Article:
APW wheat

Malt barley

Feed barley

Lentils

Canola

1

    

APW wheat

0.8

1

   

Malt barley

0.8

0.8

1

  

Feed barley

0.7

0.8

0.9

1

 

Lentils

0.3

0.4

0.4

0.2

1

Table 2. Correlation between sheep enterprises (July 2003 to June 2016).

 

18u

24u

Trade lambs

Heavy lambs

Mutton

Live sheep

18micron

1

     

24micron

0.5

1

    

Trade lambs

0.1

0.2

1

   

Heavy lambs

0.2

0.2

1.0

1

  

Mutton

0.1

0.0

0.8

0.7

1

 

Live sheep

0.5

0.5

0.6

0.6

0.8

1

Correlations can also be easily created between enterprises (Ag Commodity Prices - Grain and Graze3 website).

Enterprise mix

Changing the enterprise mix, both in the type and scale of these enterprises changes the risk profile of a business. The following example is for a 920 ha farm near Colac in Victoria, but is based on a real farm. The key values are:

  • 250 ha ‘good’ cropping country, 250 ha of ‘marginal’ cropping country (flat and gets very wet).
  • ‘Good’ cropping country rotation: 55% white wheat, 35% canola, 10% red wheat. ‘Marginal’ cropping country rotation: 60% red wheat, 30% canola, 10% oat for fodder (hay).
  • 400ha pasture, with a composite ewe operation, selling heavy lambs (stocking rate 5.75 ewes/ha).
  • Up to 100 trade cattle are bought in if the price is low and there is excess feed (opportunistic buying)
  • One manager, one full-time labour unit (1.0 Full Time Equivalent; FTE) and 0.3 FTE casual labour.

In a second scenario the 250 ha of ‘marginal’ cropping country is returned to pasture and grazed. Ewe numbers are increased at the same stocking rate and up to 200 cattle are purchased when conditions are favourable.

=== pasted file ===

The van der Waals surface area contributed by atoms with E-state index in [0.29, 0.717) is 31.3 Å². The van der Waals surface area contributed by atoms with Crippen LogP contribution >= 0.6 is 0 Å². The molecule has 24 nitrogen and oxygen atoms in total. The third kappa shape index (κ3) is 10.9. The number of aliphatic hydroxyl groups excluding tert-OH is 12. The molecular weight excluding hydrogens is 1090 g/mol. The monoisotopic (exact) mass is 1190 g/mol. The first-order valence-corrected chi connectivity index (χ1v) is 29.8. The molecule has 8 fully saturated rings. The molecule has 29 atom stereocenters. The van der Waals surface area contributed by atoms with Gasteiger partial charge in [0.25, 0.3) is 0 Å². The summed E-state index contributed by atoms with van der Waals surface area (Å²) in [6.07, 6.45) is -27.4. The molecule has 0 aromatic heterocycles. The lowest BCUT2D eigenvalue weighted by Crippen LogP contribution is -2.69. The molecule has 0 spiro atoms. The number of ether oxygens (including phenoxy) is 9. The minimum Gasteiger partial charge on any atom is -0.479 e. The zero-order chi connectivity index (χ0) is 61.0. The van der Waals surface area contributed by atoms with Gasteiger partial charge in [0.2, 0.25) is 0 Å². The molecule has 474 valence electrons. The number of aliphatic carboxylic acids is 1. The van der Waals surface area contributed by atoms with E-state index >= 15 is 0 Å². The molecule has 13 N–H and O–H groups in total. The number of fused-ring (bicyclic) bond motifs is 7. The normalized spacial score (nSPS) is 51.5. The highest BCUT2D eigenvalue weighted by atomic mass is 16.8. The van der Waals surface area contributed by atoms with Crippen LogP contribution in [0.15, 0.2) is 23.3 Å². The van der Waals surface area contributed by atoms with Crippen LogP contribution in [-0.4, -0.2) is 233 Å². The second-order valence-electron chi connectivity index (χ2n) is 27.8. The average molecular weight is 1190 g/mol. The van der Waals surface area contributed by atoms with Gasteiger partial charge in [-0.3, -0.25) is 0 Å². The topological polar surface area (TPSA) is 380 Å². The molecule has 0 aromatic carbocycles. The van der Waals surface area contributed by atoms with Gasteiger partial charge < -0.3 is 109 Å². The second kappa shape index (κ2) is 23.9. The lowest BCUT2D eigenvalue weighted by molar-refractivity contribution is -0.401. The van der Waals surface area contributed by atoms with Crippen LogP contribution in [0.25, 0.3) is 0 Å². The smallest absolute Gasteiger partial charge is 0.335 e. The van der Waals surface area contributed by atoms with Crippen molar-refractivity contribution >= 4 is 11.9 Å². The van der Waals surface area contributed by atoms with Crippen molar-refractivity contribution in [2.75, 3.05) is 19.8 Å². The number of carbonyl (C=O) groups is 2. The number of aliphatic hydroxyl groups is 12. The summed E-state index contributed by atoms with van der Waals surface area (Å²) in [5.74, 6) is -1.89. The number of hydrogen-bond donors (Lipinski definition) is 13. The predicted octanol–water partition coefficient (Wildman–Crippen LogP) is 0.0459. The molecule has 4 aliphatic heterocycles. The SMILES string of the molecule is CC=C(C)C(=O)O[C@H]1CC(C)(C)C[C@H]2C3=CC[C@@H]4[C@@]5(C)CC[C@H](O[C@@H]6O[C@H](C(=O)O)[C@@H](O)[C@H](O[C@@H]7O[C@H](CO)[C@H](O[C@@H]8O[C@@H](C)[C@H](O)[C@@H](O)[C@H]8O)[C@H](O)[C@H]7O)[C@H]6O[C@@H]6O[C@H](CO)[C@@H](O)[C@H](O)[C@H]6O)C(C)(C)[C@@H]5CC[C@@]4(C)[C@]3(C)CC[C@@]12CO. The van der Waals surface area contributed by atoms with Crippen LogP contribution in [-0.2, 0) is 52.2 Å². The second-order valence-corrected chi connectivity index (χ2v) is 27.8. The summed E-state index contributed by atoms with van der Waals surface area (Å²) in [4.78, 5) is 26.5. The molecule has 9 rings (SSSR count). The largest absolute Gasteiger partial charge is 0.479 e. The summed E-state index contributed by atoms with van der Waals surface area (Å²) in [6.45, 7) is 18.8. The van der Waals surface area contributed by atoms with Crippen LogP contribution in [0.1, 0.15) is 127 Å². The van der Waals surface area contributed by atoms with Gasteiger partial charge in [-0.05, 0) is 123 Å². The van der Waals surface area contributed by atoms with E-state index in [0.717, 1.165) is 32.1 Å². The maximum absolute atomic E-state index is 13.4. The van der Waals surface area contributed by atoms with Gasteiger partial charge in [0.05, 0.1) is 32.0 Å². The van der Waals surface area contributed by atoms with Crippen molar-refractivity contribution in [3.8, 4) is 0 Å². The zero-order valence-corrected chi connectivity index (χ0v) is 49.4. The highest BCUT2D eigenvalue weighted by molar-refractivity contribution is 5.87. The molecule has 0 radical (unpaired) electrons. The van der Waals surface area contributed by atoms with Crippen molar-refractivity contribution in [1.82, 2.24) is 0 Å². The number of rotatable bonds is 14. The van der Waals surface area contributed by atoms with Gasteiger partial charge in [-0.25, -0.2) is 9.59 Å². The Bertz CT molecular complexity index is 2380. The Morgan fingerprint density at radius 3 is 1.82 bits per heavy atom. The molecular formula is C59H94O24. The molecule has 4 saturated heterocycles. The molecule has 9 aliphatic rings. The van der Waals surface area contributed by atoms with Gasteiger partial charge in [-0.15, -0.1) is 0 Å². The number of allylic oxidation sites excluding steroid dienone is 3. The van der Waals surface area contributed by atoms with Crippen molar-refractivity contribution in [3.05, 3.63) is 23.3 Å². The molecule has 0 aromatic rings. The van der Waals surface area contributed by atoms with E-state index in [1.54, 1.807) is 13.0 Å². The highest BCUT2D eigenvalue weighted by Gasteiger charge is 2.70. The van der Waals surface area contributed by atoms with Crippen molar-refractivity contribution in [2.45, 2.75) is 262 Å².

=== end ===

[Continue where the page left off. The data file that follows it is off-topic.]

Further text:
Distributions around yields, process and costs are created and substituted for average values. This enables a range of values to be generated based on the frequency distributions of each risky input. So rather than just calculating a single farm operating profit value (before servicing debt or tax) based on averages, a range of farm operating profit values are determined and represented based on the frequency in which they occur (Figure 2).

Figure 2. Farm operating profit for a 920 ha mixed cropping, sheep and cattle farm near Colac, Victoria.

The average farm operating profit (profit before financing and tax) is $303/ha. Figure 2 shows that the chances of not making a farm operating profit are very small (3.1% or one year in 32). However if this farm business had an objective to make $150/ha to service debt, pay tax and create wealth off-farm, then there is a 20.5% chance (one year in five) that this target will not be met.

While every farm is different some generalisations on the risk of different enterprise mixes can be made (based on analysis of approximately 40 mixed farms across Southern Australia).

Cropping is usually more risky than livestock